How to Dress Victorian: Shoes


Have you ever noticed how minuscule and narrow antique Victorian shoes appear? According to a 1870s ladies magazine, “The foot is one of the chief points by which a woman’s social position is judged. If the feet are small, well-shod, and prettily used in walking, they add an additional charm to the appearance, and are an indication of high standing and … of gentle birth.

Assessments such as this led to the collective desire to make the foot look as small as possible, and, for that reason, to crush them into boots and shoes a size, or even two sizes, smaller than that of the foot itself.


The Feet: Victorian Shoes, Stockings, Boots (1870s)

Silk victorian shoes

Silk evening slippers, 1875–85

[Image credit: Brooklyn Museum Costume Collection at The Metropolitan Museum of Art, Gift of the Brooklyn Museum, 2009; Gift of Edith Gardiner, 1926. Accession Number: 2009.300.4102a, b. Metropolitan Museum of Art - Gallery Images,]

Victorian Shoes

Walking Shoe— This kid shoe is worn with an embroidered stocking. The front is barred across with straps that are fastened at the side with buttons. There is a bow on the toe.

Victorian Shoes

The Oriental Shoe— This shoe is barred across the instep with three straps, each ornamented with a bow. This Victorian shoe has a Louis XV heel.

Victorian Shoes
Black Satin Boot for the house, laced upon the side, and fastened up the front with straps to show the fancy stocking underneath.
Victorian Shoes Victorian Shoes
Kid Walking Boot laced at the side, the front ornamented with colored embroidery. Carriage Boot of kid and quilted satin; the upper part is of the satin.
Victorian Shoes
Ladies' riding boot with spur; cord and tassels ornament it.
Victorian Shoes Victorian Shoes
High-heeled Walking Shoes
Bedroom Slipper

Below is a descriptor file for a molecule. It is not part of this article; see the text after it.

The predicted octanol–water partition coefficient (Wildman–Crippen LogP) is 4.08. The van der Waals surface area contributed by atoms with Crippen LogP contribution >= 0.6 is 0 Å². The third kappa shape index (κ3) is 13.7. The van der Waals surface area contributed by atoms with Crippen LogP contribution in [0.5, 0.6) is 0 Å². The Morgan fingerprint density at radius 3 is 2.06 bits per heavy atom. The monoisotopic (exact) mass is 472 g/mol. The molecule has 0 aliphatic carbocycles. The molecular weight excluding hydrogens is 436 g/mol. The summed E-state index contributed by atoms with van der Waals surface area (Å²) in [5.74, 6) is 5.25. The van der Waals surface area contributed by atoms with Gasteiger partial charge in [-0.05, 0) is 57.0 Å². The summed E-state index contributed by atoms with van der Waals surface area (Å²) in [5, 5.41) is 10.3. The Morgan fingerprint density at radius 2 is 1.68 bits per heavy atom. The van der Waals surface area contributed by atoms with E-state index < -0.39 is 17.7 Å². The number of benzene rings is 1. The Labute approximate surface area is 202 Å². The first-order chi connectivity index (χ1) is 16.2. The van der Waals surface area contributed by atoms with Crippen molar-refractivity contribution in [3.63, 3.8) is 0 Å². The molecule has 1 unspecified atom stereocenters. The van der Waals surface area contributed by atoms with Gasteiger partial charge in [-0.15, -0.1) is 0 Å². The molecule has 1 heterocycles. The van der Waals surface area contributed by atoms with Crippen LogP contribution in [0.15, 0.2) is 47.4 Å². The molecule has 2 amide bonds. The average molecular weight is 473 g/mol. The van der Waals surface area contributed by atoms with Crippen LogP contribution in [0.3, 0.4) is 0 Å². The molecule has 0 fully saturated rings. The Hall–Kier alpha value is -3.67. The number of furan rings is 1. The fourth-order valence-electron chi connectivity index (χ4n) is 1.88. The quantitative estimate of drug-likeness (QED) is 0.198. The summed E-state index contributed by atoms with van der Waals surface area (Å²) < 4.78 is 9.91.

Lady's Bedroom Slipper

The slipper illustrated above is found to be convenient during illness, and for the morning walk to and from the bathroom, is made of grey linen cloth, embroidered in buttonhole stitch with red cotton, and in point russe with blue. The raised spots are knotted stitch-work, with white embroidery cotton. The slipper has a felt sole and cork sock. Round the edge of the slipper is a ruching of red worsted braid and a bow in the middle.

Lady's Embroidered Slipper
Embroidered Morning Slipper
Bedroom Slipper
Lady's Bedroom Slipper

This is a Victorian slipper of white Berlin wool in double crochet. Round the heel is a row of chain stitches in dark red. Round the front of the slipper is a shell-shaped ruching of red ribbon.

Embroidered Bathing Slipper
Drilling Bathing Slipper
Stockings Stockings

Stockings were as carefully chosen as boots or shoes; as regards fit, neither too tight nor too loose. Tight boots and tight stockings wore out very quickly. If too loose, they were uncomfortable. For winter wear, stockings were woolen or merino. Home-knitted stockings wore much better than any that could be bought. Period ladies’ magazines gave instructions for stockings, and an account of the best materials to use; they also recommended that stockings should be changed at least twice a week. For summer wear, Lisle thread stockings ranked next in order to silk, but the latter were expensive.



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